California Restaurant Owners Plead Guilty to Faking Workers' Debt to Keep Them Without Paying

A Northern California couple have pleaded guilty to bringing their Guatemalan relative and her two young daughters to the U.S. and forcing them to work for their restaurant and cleaning service without pay.

Nery A. Martinez Vasquez and his wife Maura N. Martinez, both 52, pleaded guilty to conspiracy to commit forced labor, according to a Tuesday release from the Department of Justice (DOJ). The couple arranged for the family to come to the U.S. on tourist visas and overstay their visit while forcing them to work at their restaurant and janitorial company between September 2016 and February 2018 in order to pay off a debt that they falsely claimed was owed.

The DOJ said that Martinez Vasquez and Martinez threatened to have the family arrested for overstaying their visas if they did not comply and got the children to work at their Shasta Lake businesses instead of attending school over fears that immigration authorities would be looking for them in the classroom. The family was kept in an unheated trailer with no running water, while the couple "degraded and humiliated them in front of others." Martinez Vasquez is also said to have hit the children with a stick when angry.

California Restaurant Faked Debt Workers Forced Labor
Nery A. Martinez Vasquez and Maura N. Martinez pleaded guilty to conspiracy to commit forced labor on their relative from Guatemala and her two young daughters. This undated file photo shows a figure of Themis, the Greek goddess of justice, beside a gavel. NiseriN/Getty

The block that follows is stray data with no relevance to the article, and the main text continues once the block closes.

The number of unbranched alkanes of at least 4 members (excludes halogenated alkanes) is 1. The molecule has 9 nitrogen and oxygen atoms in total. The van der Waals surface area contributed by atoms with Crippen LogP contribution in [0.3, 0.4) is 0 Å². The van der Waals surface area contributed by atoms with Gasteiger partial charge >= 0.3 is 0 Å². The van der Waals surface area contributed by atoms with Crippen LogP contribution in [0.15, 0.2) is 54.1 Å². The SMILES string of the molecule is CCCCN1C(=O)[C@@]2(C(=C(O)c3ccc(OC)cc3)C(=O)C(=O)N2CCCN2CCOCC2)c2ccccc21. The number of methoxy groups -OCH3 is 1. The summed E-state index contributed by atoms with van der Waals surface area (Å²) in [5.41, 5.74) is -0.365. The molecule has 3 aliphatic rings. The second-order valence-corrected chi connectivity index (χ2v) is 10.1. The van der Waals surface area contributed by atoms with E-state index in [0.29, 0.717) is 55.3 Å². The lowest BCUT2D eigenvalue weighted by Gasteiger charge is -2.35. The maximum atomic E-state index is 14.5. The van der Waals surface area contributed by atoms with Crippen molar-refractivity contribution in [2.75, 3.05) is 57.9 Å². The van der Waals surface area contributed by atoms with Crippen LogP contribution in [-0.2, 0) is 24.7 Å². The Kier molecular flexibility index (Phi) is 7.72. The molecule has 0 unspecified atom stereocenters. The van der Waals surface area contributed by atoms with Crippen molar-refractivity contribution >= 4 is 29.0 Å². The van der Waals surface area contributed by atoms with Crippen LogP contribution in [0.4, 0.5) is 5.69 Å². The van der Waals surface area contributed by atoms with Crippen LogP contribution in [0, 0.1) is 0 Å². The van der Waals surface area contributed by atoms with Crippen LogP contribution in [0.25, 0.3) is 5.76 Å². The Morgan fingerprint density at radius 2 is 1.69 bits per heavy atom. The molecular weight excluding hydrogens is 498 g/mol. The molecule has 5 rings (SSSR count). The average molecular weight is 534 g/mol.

"This case highlights how the dream of coming to the United States to begin a new, promising life can become a nightmare," said Special Agent in Charge Sean Ragan of the FBI's Sacramento Field Office. "The family worked in public view yet were imprisoned by fear and the lies they had been told by their exploiters. No human being — let alone a family — should be forced to work and live as these victims did."

"These defendants used the promise of America to lure the victim and her children to the United States in search of a better life, only to turn around and use that hope to exploit their dreams under cruel conditions," added Assistant Attorney General Kristen Clarke of the DOJ's Civil Rights Division. "There is no place for such cruel conduct in our society, and the Department of Justice remains committed to eradicating human trafficking."

Before accepting the plea agreement, the couple had pleaded not guilty to the charges. Additional charges of kidnapping were added in June. The new charges alleged that the couple kidnapped a 13-year-old girl from Las Vegas, Nevada in 1997. She was allegedly held captive in California and forced to work for almost two years, while Martinez Vasquez also allegedly molested and raped her repeatedly.

Martinez and Martinez Vasquez could each face up to 20 years in prison and a fine of $250,000. They have already agreed to pay $300,000 in restitution to their victims as part of the plea agreement.